Wednesday, September 25, 2013

Moderate exercise good; exhaustive exercise bad. Who knew?

Man down!
This bit of wisdom is from a peer-reviewed scientific journal,  Free Radical Biology & Medicine:

Free radicals in exhaustive physical exercise

The beneficial effects of regular, nonexhaustive physical exercise have been known for a long time. There is irrefutable evidence of the effectiveness of regular physical activity in the primary and secondary prevention of several chronic diseases (e.g., cardiovascular disease, diabetes, cancer, hypertension, obesity, depression, and osteoporosis) and premature death. However, the beneficial effects of exercise are lost with exhaustion. It is well known that exhaustive exercise (especially when sporadic) causes structural damage to muscle cells or inflammatory reactions within the muscles, for instance, as evidenced by an increase in the plasma activity of cytosolic enzymes and sarcolemma and Z-line disruption.

Full article: Moderate exercise is an antioxidant

Tuesday, September 24, 2013

One man's hammerfest is another's excuse

Turning into Lowerline Street, being somewhat of a glass-half-empty kind of guy, I just knew the garage door would be closed. Yep.

Approaching Leake Ave. in the dark, I was watching for cars entering River Road, and some buckethead came out of Leake using the wrong lane and narrowly missed an oncoming truck headed Uptown. I didn't feel safe in front of the idiot so I went around the rear side of Sno-Wizard. Crossing River Road from a dead stop on a blind curve in the dark is a little dicey, even if Randy has done it without a problem for the last fifteen years. From the base of the levee all I could see was a nest of blinky red lights beneath the silhouette of the pump tower. I couldn't really see who was at the start except I knew who wasn't -- no Triceps Dave, no Vega, no Max, no V.J., no Keith. By the time we passed the playground, there were about 20 guys rolling west with a moderate push. Just before the truck crossing I noticed Howard in the left lane drifting back, his head turning to eye each rider as they moved past him.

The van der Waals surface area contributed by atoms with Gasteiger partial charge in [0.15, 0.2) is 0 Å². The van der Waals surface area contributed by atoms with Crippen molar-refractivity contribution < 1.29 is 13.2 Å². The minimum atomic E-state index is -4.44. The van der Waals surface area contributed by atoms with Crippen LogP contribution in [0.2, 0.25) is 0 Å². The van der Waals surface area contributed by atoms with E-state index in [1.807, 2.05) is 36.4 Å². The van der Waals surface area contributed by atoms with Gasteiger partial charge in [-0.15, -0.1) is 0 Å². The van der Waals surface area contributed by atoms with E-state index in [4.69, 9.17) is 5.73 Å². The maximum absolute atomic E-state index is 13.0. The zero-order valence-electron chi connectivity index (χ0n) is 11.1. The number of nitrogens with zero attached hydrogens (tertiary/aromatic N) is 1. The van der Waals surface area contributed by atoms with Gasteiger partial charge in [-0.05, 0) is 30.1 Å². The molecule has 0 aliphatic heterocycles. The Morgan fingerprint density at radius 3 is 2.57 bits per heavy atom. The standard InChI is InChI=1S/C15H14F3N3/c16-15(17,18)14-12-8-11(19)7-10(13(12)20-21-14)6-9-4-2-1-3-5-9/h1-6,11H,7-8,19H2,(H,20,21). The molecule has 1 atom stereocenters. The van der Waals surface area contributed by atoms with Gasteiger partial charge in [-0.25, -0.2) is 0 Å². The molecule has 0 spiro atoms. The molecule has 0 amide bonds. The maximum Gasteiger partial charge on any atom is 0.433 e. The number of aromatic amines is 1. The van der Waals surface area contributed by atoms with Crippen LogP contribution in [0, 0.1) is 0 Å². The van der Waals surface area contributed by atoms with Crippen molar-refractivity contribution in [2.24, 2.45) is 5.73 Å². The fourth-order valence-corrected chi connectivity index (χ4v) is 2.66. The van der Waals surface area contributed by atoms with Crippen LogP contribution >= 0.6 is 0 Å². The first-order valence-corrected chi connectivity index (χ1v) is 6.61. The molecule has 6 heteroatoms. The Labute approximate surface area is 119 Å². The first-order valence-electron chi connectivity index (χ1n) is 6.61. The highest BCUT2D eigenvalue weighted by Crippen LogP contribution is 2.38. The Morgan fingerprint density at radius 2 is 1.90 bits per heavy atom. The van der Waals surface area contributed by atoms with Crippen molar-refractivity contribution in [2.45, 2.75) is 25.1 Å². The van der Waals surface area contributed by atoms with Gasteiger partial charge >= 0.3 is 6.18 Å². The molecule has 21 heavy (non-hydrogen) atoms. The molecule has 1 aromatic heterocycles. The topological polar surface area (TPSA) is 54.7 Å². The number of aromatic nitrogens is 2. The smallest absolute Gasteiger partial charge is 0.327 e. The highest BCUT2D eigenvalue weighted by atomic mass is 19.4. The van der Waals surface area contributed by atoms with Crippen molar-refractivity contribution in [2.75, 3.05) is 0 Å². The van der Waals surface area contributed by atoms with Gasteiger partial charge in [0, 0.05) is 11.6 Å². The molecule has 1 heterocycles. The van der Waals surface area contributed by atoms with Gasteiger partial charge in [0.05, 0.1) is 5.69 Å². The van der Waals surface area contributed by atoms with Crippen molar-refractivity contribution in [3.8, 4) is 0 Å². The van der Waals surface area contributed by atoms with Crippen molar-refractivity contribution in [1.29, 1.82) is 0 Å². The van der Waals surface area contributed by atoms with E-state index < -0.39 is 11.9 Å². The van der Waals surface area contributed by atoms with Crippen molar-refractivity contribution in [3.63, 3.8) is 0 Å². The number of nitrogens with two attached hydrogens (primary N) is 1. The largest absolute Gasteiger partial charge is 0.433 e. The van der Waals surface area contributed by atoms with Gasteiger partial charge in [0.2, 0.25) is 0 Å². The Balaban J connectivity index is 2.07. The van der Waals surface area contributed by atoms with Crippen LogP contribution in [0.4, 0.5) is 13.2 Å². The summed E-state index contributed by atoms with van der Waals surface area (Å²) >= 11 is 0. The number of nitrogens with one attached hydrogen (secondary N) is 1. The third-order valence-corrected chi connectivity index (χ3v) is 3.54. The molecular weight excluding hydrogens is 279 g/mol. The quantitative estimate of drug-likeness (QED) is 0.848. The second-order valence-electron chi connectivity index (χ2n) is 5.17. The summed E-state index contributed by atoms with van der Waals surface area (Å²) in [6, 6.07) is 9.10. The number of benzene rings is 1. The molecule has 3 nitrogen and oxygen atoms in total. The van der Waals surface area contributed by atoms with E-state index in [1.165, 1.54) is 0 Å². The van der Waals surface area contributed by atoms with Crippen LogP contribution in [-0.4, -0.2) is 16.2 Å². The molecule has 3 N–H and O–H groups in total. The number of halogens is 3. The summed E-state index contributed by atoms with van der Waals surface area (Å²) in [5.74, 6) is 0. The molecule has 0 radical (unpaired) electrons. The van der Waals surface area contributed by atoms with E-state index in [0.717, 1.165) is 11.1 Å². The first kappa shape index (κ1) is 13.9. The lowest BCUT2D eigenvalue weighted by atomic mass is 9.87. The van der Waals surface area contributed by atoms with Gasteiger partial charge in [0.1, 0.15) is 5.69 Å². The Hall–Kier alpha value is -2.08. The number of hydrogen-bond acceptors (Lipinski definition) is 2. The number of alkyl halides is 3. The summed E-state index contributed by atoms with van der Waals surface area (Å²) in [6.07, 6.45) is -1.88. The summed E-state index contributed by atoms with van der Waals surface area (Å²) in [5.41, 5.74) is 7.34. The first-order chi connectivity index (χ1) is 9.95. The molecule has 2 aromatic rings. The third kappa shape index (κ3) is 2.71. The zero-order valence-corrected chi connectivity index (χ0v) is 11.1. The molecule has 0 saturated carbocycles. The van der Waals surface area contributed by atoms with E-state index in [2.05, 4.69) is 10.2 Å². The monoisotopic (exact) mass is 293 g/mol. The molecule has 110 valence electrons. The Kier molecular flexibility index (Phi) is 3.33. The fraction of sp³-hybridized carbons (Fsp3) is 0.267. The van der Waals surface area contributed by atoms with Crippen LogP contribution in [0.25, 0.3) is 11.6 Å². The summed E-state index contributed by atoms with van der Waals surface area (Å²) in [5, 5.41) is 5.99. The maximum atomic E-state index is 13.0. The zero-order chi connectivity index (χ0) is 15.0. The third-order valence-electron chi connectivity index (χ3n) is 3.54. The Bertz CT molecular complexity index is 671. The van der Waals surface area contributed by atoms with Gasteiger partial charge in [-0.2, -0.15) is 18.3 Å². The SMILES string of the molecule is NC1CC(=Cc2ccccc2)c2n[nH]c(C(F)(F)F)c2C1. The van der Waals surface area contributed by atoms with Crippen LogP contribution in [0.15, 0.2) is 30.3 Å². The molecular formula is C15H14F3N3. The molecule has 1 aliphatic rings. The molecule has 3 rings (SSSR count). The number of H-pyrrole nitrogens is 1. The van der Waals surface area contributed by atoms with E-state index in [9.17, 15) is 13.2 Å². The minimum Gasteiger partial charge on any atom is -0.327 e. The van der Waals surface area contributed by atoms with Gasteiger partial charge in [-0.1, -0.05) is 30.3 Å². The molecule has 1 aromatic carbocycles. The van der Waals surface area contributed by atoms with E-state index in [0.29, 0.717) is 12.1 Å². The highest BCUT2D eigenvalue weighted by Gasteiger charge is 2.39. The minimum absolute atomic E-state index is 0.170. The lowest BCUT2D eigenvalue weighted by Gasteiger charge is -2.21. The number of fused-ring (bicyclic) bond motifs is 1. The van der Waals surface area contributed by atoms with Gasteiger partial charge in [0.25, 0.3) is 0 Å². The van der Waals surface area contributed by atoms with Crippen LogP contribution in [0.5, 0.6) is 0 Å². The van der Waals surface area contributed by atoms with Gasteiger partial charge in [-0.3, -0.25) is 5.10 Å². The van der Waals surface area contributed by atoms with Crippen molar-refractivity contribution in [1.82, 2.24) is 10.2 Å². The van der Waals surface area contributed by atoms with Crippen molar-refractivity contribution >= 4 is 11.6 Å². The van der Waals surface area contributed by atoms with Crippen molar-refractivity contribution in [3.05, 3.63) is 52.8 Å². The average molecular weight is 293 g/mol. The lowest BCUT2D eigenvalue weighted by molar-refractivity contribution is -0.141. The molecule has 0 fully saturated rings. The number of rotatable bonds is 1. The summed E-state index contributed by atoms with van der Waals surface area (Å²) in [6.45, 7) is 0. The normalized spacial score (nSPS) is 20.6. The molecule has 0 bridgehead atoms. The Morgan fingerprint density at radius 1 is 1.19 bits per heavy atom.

In the bend by the country club we met a big group coming fast with three Vega-style lights on the front and four or five pedestrians in the mix. As we slowed just below warp speed in the traffic, the young Orange kid who also wears an LSU kit, yelled at the other riders, "Watch out, this is our turf." Yes, I thought, I guess it is his turf now. He was probably in eighth grade when Donald would pull our little group to the parish line and back.

The speed didn't feel too bad until it got light enough for me to read the 27.5 on my computer. Then Howard started attacking, and I immediately started the internal debate with myself about the wide gap between my age and the first eight guys in the line, the fact that no one was there who would be turning early, the ESE headwind to be faced going home, and whether or not I actually needed this shit. As I approached the parish line the debate was won by the sane one, who argued that for many years I had gotten all the exercise I ever needed riding to the Old End. I sat up at the parish line, and as the group slowly pulled away I could see two or three guys just off the front and Rich slightly rocking on the back.